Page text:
As in most cancers, pancreatic cancer usually does not produce any symptoms until it has advanced. The symptoms include:
Weight loss with abdominal pain- these are the common signs.
Gradually worsening abdominal pain
Constipation, diarrhoea, bloating, gas pains or belching
Nausea, vomiting and a loss of appetite
Black or bloody stool
Sudden onset of diabetes
The pancreas has two important functions - supplying the intestines with digestive juices, and secreting hormones. Insulin is one of these hormones and it helps to regulate the body’s use of sugars and starches. Endocrine cells found in the pancreas help to regulate these hormones and they form clusters which are found in the tail and body sections of the gland. The exocrine cells are more abundant and they are spread throughout the gland and help with digestion. Pancreatic cancer usually starts in the exocrine cells. Endocrine cell cancers are usually treated easily because the cancer spreads slower. Unfortunately, pancreatic cancer in its early stages is often misdiagnosed as a simple digestive complaint, thereby allowing the cancer to spread to nearby tissues and other organs and eventually into the bloodstream. The elderly usually suffer more from pancreatic cancer.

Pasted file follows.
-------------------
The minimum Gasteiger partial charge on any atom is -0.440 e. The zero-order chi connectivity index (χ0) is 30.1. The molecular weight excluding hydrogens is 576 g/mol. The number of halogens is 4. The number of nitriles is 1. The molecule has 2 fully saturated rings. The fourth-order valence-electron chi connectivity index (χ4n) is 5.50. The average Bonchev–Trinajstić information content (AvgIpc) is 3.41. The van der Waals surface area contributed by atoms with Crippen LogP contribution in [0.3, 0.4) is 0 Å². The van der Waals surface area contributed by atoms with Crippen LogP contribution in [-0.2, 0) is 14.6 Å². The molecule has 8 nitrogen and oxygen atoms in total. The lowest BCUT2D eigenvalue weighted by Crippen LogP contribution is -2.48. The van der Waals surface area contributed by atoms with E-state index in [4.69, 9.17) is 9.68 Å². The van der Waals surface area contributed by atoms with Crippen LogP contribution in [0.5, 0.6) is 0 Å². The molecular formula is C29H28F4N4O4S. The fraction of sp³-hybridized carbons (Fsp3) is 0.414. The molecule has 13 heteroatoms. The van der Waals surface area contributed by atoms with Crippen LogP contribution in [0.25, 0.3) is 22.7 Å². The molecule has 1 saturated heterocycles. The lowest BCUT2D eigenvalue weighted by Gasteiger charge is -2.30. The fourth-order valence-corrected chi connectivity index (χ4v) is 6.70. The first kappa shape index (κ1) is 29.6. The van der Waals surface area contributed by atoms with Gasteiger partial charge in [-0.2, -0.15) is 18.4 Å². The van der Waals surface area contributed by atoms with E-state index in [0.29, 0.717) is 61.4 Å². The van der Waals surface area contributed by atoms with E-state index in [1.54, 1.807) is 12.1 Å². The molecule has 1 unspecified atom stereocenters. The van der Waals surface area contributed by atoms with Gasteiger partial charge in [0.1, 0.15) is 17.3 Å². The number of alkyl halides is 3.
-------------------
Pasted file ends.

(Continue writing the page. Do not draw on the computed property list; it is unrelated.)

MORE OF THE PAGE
The main risk factors for pancreatic cancer include:
Smoking, a smoker is three times more likely than a non-smoker to suffer from this disease
Diabetes has also been linked to this disease
Excessive dietary fat and protein might promote the disease
Exposure to certain petroleum products have been known to increase the risk
Try to avoid working near petroleum products and also avoid smoking.
When to seek further professional advice
If you are suffering from any of the symptoms that are listed above.
Alternative therapies are usually used to learn how to control the pain. Patients can try pain control through acupuncture, massage as well as relaxation techniques, however prescription medicine still needs to be taken.
Most cases of pancreatic cancer are only diagnosed when they are at an advanced stage and therefore cure is rarely a realistic goal. Treatments are normally aimed at extending survival and relieving the uncomfortable symptoms. Surgery is optional if the cancer has not spread beyond the pancreas, other options include radiation or chemotherapy treatments and medication to help relieve the pain.
The information contained in this Site/Service is not intended nor is it implied to be a substitute for professional medical advice or taken for medical diagnosis or treatment.